32 million appointments were carried out in October
GPs carried out record numbers of appointments in England in October with the highest proportion of patients being seen face to face since the start of the pandemic, new figures show,
Data from NHS Digital shows that 32.0 million appointments were carried out that month, the highest number in records going back to November 2017.
More than seven in 10 of people (71.3%) were seen face to face, the highest proportion since the coronavirus outbreak began but still below the pre-pandemic level of around 80%.
Some 7.8 million (24.4%) appointments were carried out over the phone, the lowest proportion of telephone appointments since February 2020, when it accounted for 13.8% of sessions.
Meanwhile, separate data from NHS Digital shows that the number of full-time equivalent qualified permanent GPs has dropped year-on-year for the fifth month in a row.
There were 26,791 permanent qualified GPs working in England in October this year, down 0.9% from 27,041 in October 2021.
It follows drops of 0.7% September, 0.5% in August, 0.1% in July and 0.6% in June.
The figures are the latest to suggest the start of a possible trend, though more data is needed to confirm whether the numbers are on a clear downwards path.
GP workforce statistics can fluctuate month to month, which is why year-on-year comparisons are a more reliable measure of long-term change.
The British Medical Association (BMA) said that the data made “alarming reading” and new ways of working did not make up for a lack of family doctors.
The deputy chair of its GP committee, Dr Kieran Sharrock, added: “Without the workforce and support we need, GPs will forever be caught in a vicious cycle of burnout and exhaustion, sacrificing their own wellbeing, pushing even more to reduce their hours or leave the NHS altogether.
“These figures show how busy practices are, especially on top of the dramatic increase in seasonal vaccination appointments – but there’s a limit to what general practice can safely deliver with such a depleted workforce.
“We need real solutions to the staffing crisis, and to make general practice a safe place to work so that doctors can continue treating patients.
“This includes Government addressing long-standing issues that are driving doctors away, such as unsafe and unsustainable workloads and punitive pension taxation rules.
“Only then will we be able to deliver the care our patients need and deserve.”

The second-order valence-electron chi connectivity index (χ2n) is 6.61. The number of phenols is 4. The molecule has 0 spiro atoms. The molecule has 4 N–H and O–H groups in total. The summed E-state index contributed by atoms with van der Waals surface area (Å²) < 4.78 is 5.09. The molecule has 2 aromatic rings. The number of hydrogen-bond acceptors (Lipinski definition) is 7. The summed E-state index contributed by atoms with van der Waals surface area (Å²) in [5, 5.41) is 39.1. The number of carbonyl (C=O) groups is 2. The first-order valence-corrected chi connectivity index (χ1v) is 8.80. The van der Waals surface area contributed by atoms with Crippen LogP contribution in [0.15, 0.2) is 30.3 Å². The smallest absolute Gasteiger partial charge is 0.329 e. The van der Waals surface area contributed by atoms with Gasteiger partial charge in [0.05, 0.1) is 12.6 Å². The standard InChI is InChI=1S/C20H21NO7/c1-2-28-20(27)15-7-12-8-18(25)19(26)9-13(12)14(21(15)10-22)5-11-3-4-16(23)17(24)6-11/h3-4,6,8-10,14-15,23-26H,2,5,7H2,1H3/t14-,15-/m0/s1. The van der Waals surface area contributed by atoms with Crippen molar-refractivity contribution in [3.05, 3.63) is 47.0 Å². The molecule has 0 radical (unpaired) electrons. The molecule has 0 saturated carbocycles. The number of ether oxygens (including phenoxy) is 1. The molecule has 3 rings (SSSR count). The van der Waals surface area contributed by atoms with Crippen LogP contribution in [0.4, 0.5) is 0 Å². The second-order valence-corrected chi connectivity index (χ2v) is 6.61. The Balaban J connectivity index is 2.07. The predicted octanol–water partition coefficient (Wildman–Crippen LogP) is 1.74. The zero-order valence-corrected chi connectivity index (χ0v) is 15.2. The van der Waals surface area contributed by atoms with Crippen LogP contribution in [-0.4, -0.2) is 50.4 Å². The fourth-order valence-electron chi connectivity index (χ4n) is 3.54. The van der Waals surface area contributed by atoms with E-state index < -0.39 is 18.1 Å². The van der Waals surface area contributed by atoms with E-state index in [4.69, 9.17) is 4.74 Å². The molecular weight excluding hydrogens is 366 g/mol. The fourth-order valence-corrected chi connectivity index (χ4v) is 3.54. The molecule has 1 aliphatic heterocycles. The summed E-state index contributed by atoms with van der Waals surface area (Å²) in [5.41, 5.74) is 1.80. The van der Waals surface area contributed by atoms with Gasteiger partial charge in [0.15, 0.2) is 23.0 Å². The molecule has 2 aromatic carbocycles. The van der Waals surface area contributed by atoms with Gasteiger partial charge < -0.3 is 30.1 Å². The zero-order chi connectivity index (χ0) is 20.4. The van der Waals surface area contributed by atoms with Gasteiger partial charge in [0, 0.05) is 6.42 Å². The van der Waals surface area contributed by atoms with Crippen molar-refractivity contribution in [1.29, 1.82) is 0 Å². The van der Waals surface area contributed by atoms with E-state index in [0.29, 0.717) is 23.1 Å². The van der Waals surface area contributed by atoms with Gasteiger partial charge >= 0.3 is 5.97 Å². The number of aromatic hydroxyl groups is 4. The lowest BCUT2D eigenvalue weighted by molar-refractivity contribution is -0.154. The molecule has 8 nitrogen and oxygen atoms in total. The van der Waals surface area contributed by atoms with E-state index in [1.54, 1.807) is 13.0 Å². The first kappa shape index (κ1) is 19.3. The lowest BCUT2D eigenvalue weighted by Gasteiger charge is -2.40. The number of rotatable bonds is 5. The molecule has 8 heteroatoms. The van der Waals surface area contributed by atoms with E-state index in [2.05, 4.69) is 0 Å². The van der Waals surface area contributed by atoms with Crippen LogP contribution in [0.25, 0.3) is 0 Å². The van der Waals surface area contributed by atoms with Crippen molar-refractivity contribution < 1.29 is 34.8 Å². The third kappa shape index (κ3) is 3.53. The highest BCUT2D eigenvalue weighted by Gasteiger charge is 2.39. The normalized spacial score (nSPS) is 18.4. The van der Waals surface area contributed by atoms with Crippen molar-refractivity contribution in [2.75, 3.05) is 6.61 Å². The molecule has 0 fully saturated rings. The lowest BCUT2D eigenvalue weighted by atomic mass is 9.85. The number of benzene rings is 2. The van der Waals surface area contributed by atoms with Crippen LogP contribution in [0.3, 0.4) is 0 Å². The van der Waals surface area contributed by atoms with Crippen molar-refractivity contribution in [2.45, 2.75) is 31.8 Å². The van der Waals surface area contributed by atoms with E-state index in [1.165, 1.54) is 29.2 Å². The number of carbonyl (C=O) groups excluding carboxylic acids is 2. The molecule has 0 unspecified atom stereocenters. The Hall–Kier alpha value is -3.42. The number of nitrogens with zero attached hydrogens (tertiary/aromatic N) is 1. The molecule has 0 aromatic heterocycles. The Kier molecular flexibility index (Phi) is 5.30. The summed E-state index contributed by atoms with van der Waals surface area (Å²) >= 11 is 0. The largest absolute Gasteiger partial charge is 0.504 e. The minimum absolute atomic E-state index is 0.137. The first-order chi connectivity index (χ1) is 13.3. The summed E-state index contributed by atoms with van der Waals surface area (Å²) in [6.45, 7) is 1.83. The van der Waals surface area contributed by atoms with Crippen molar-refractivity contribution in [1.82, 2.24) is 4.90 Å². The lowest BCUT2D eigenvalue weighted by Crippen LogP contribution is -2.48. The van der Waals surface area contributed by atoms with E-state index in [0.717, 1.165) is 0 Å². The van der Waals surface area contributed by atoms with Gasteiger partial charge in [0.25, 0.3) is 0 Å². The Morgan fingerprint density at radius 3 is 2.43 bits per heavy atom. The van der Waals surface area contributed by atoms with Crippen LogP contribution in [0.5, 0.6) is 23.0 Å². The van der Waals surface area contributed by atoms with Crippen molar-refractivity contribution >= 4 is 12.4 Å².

The latest data comes alongside new league tables showing how many appointments each practice in England is delivering and the length of time it takes to be seen, which the Government has said will help patients make “more informed choices” about the practice they choose.
But leading GPs have raised concerns about the data being used to compare practices against each other without accounting for different patient characteristics.
For instance, a seaside town with an elderly population may have surgeries which offer fewer appointments than city centre practices catering for a younger population.
On Wednesday, leading medics also raised concerns that more GPs were leaving the profession than entering it after Health Education England (HEE) published new figures on the number of doctors entering specialist training to become GPs.
In 2022, 4,032 trainee GPs were accepted on to placements – meeting the Government’s target for GP specialty trainee recruitment, HEE said.
But the Royal College of General Practitioners (RCGP) has estimated that up to 19,000 GPs could leave the profession in the next five years due to the intensity of workload pressures.
Former health secretary Sajid Javid said earlier this year that the Government would be unlikely to meet the commitment due to the number of GPs retiring early.
But the Department of Health and Social Care insisted it was “also set to reach its target of 26,000 additional members of primary care staff”.
Separate NHS Digital figures also showed that the number of written complaints about primary care – GP and dental – rose 39.4% to 120,064 in 2021-22, with communication, clinical treatment and staff attitude, behaviour or values being the most common causes for GP practices.
Louise Ansari, national director at Healthwatch England said: “These figures reflect the increasing dissatisfaction that patients are reporting to us, particularly over access to GPs and dentists, and provide further evidence of the urgent action needed to improve primary care services.
“We know that patients appreciate the pressure that health and care services are under.
“Learning from complaints is one of the best ways the NHS can direct its resources towards improving patient experience.
“This goes to the heart of why people complain in the first place – they want care to change and improve so others don’t suffer in future.”